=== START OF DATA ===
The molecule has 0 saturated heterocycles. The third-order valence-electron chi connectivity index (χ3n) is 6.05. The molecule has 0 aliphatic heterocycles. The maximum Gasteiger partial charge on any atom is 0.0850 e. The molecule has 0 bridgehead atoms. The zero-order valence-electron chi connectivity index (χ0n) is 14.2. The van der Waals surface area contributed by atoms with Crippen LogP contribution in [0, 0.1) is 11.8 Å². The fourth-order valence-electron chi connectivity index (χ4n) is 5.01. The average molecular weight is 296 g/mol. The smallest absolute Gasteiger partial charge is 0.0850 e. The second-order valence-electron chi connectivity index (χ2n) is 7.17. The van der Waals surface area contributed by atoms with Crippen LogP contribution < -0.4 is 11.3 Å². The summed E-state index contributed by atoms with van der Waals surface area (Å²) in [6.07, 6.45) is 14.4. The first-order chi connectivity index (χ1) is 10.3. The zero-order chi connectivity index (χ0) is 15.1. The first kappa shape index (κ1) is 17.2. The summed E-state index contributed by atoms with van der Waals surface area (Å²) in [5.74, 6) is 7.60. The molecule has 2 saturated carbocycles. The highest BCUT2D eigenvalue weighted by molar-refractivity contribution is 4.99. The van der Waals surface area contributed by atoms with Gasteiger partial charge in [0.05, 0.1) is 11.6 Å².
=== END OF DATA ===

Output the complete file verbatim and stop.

The molecule has 0 saturated heterocycles. The third-order valence-electron chi connectivity index (χ3n) is 6.05. The molecule has 0 aliphatic heterocycles. The maximum Gasteiger partial charge on any atom is 0.0850 e. The molecule has 0 bridgehead atoms. The zero-order valence-electron chi connectivity index (χ0n) is 14.2. The van der Waals surface area contributed by atoms with Crippen LogP contribution in [0, 0.1) is 11.8 Å². The fourth-order valence-electron chi connectivity index (χ4n) is 5.01. The average molecular weight is 296 g/mol. The smallest absolute Gasteiger partial charge is 0.0850 e. The second-order valence-electron chi connectivity index (χ2n) is 7.17. The van der Waals surface area contributed by atoms with Crippen LogP contribution < -0.4 is 11.3 Å². The summed E-state index contributed by atoms with van der Waals surface area (Å²) in [6.07, 6.45) is 14.4. The first-order chi connectivity index (χ1) is 10.3. The zero-order chi connectivity index (χ0) is 15.1. The first kappa shape index (κ1) is 17.2. The summed E-state index contributed by atoms with van der Waals surface area (Å²) in [5.74, 6) is 7.60. The molecule has 2 saturated carbocycles. The highest BCUT2D eigenvalue weighted by molar-refractivity contribution is 4.99. The van der Waals surface area contributed by atoms with Gasteiger partial charge in [0.05, 0.1) is 11.6 Å².